CLEOPATRA by Talbot Mundy One of the most vividly written of all Cleopatra novels, by an author who has become the stuff of legend. A STRUGGLE FOR ROME by Felix Dahn The colossal German classic set in the reign of Justinian and Theodora, translated at last into English.
CAESAR DIES by Talbot Mundy A tale of palace intrigue in the reign of the gladiator emperor Commodus, set amid the brutalities and debaucheries of Rome and Antioch. TROS OF SAMOTHRACE by Talbot Mundy The legendary adventures of the Druid warrior Tros and his duel of wits with Julius Caesar.
ANTONINA, OR THE FALL OF ROME by Wilkie Collins 408 A.D.: The Goths descend on Rome in this epic by the author of The Woman in White and The Moonstone. THE BOAT OF FATE by Keith Roberts Panoramic novel of the disintegrating Roman Empire follows a young adventurer from Rome to Hispania, Gaul, and Britannia.
THE EGYPTIAN by Mika Waltari The worldwide bestseller, with a foreward by Lynda S. Robinson. Also by Waltari: The Roman and The Etruscan. A GOD STROLLING IN THE COOL OF THE EVENING by Mario de Carvalho Prize-winning novel of moral conflict in the age of Marcus Aurelius, translated from the Portuguese.
THE CLASSICAL NOVELS by Mary Butts Two lyrical novels from the 1930s by a member of the Bloomsbury set, The Macedonian (about Alexander the Great) and Scenes from the Life of Cleopatra. THE DEATH OF VIRGIL by Hermann Broch In his final hours, the poet contemplates destroying his masterpiece, The Aeneid. “Extraordinary and profound” (Thomas Mann)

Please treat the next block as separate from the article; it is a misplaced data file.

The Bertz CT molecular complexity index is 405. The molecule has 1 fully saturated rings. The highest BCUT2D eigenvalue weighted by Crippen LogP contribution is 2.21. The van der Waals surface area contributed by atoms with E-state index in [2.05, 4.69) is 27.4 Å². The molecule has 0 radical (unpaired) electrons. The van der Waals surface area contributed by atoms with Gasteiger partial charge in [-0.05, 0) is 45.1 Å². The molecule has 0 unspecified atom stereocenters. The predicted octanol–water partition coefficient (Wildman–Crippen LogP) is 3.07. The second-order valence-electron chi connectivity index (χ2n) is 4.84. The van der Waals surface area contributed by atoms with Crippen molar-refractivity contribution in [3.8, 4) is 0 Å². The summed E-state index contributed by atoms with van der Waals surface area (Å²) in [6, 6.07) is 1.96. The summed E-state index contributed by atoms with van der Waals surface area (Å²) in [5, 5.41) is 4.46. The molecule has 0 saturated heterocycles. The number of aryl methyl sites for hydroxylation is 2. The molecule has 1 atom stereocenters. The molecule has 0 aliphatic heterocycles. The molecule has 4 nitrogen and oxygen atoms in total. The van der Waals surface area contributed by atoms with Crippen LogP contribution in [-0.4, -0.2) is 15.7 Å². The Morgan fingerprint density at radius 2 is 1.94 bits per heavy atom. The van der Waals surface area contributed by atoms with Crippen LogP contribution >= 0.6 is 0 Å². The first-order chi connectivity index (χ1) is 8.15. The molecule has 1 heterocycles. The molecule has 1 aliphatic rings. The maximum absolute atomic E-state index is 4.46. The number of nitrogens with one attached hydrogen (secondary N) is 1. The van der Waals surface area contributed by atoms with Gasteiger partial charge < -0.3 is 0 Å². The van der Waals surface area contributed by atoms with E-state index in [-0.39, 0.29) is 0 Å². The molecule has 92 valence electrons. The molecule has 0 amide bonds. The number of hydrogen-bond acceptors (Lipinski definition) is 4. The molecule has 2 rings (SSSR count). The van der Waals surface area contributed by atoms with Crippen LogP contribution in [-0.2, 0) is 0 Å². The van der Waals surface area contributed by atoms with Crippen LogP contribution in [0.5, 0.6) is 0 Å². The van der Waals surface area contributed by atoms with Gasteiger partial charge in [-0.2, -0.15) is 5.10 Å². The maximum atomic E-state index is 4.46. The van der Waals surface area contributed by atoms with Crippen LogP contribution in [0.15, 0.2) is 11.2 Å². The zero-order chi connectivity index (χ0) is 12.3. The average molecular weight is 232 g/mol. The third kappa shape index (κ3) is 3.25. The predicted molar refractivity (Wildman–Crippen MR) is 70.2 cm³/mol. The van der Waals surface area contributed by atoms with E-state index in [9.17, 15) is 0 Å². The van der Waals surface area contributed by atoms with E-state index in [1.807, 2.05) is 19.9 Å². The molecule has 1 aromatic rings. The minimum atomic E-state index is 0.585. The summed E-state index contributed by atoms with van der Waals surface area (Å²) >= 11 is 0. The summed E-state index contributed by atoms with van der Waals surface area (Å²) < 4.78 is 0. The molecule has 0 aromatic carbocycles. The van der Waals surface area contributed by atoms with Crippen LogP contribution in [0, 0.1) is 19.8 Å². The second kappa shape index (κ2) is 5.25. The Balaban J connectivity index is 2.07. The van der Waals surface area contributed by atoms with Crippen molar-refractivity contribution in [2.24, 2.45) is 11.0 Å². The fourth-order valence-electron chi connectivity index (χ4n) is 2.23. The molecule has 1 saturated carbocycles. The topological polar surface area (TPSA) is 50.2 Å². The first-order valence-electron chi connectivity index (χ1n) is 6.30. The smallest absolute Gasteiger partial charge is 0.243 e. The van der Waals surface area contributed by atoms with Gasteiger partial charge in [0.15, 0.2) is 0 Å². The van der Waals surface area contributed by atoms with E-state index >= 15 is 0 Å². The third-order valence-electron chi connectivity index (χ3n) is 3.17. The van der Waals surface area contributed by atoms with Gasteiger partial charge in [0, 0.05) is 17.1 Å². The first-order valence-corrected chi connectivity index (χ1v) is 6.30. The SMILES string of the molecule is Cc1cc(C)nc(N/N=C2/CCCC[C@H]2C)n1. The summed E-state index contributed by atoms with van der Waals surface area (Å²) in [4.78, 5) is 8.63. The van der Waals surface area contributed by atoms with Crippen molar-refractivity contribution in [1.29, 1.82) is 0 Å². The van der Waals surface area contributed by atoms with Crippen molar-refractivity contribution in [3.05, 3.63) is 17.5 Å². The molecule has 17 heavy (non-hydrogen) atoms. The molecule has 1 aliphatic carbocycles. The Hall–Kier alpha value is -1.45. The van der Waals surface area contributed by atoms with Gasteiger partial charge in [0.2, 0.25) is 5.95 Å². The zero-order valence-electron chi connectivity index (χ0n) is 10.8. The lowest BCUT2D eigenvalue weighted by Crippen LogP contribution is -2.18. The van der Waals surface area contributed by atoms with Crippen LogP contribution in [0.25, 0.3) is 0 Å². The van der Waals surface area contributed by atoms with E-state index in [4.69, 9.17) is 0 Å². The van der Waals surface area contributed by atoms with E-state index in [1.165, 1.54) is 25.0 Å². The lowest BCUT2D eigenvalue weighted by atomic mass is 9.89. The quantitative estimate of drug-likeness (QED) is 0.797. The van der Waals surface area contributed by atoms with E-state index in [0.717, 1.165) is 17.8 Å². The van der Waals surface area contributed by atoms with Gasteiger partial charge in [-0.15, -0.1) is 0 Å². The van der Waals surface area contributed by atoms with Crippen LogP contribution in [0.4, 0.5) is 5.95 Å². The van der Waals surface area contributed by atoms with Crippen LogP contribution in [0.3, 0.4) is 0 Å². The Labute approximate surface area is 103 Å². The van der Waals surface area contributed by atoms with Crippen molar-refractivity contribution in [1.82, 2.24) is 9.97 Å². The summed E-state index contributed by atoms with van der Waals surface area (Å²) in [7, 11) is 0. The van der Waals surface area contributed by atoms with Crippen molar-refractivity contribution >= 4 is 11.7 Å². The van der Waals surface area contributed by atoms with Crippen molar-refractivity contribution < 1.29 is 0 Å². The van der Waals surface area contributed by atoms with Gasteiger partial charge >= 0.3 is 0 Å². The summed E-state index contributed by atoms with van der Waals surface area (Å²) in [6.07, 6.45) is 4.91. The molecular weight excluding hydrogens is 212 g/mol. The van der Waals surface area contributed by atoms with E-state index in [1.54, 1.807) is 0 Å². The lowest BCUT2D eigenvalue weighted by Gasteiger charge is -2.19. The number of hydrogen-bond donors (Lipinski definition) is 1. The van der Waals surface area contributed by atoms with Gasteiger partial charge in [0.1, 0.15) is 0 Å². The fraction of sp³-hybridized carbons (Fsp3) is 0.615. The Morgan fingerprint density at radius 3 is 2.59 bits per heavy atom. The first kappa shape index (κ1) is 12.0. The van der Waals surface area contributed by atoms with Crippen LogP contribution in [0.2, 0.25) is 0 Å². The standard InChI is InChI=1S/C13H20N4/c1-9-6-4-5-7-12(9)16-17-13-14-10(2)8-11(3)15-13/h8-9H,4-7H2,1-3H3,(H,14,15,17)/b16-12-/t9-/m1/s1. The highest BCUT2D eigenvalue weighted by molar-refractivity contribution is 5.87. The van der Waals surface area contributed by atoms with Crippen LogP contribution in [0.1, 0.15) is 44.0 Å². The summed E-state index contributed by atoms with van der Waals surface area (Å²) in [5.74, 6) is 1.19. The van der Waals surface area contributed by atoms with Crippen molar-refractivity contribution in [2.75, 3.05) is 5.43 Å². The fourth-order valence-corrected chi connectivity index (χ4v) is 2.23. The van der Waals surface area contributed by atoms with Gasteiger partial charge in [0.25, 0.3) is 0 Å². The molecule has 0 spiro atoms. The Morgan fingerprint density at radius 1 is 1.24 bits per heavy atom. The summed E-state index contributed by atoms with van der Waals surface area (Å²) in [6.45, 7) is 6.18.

THE LEGATE’S DAUGHTER by Wallace Breem A disgraced centurion goes on a mission to rescue a kidnapped woman in North Africa. EAGLE IN THE SNOW by Wallace Breem General Maximus makes a last stand against barbarians on the Rhine. Introduction by Steven Pressfield.


If plays be fiction, then William Shakespeare set the standard as the great historical novelist of Rome. Closely following the accounts of Plutarch, the Bard gave us the great play of politics and conspiracy, Julius Caesar...the great play of love and warfare, Antony & Cleopatra...and the towering tragedy of the hero-traitor of the early Roman Republic, Coriolanus. Less historical is Titus Andronicus (famously filmed as Titus), the fictional tragedy of a Roman general inspired by Seneca’s bloody Thyestes, the rape of Philomel in Ovid’s Metamorphoses, and the death of Verginia in Livy. Click here to see the plays on DVD.

Other Shakespeare plays set in the Ancient World:
Troilus & Cressida, about two lovers caught in the intrigues of the Trojan War.
Timon of Athens, the tale of a Greek misanthrope, inspired by Plutarch’s Life of Alicibiades and Lucian’s Timon.
Pericles, Prince of Tyre, inspired by the ancient Greek novel Apollonius, King of Tyre; a story of shipwreck and mistaken identity that reaches a joyful climax at the Seventh Wonder of the World, the Temple of Diana at Ephesus.